Long before COVID-19, overwhelming infection, sepsis, often bacterial rather than viral, has been a leading cause of death in US hospitals. Sepsis has attracted the concern of Medicare, which requires hospitals to report on their adherence to a bundle of treatment measures. How is that working out?
The Biomedical Advanced Research and Development Authority, part of HHS, just announced an award as much as $285 million to Paratek, a publicly-owned Boston-based biopharmaceutical company that focuses on infectious disease research, to develop a new antibiotic for anthrax. But, will pull incentives – rewarding companies for the successful development of new antibiotics – be enough to keep large, private companies in the field of antibiotic research? ACSH advisor Dr. David Shlaes explains.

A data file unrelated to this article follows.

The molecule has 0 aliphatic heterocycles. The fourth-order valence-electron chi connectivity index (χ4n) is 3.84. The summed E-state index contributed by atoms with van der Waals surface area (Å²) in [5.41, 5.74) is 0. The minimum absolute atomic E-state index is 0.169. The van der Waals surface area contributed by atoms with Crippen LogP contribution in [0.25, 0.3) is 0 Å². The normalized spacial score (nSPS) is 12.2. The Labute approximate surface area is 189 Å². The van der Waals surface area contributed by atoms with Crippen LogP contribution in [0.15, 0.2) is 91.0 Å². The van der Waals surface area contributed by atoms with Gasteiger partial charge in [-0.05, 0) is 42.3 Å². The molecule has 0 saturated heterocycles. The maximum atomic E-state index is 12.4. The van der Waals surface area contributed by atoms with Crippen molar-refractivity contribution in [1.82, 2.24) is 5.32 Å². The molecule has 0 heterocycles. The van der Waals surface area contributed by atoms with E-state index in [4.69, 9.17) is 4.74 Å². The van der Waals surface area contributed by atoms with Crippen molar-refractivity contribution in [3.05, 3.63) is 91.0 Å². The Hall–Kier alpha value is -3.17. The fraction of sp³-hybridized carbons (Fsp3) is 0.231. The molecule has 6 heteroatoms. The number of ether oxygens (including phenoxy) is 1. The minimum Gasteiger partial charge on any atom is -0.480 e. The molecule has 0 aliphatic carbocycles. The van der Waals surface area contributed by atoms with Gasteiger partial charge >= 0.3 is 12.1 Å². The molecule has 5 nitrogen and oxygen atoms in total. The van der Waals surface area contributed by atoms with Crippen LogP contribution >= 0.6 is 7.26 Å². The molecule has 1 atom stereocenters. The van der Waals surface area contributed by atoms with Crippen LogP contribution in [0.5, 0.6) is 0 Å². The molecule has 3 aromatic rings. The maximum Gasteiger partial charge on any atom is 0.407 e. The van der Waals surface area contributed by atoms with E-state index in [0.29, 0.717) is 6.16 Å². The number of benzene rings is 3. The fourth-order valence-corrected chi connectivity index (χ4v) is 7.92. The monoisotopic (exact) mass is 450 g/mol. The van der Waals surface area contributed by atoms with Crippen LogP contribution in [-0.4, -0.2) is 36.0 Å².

For those of you who reflexively think that "big pharma" is an amorphous, evil entity that could be replaced by government research, think again. The industry exited antibiotic research in the 1990s (largely because FDA statisticians decided that impossibly large clinical trials were required for new antibiotic approval). Now, the antibiotic marketplace is broken. ACSH advisor Dr. David Shlaes discusses how to lure companies back into the field.
We know health's basics including making good choices about nutritious foods. That said, are subsidies and large scale federal programs the best way to support healthful choices?
Would taxes on less-nutritious foods lead to better health? Or better purchasing patterns? In a recent study of food taxes vs. food subsidies, researchers found little to support that notion as both affect food shopping decision making.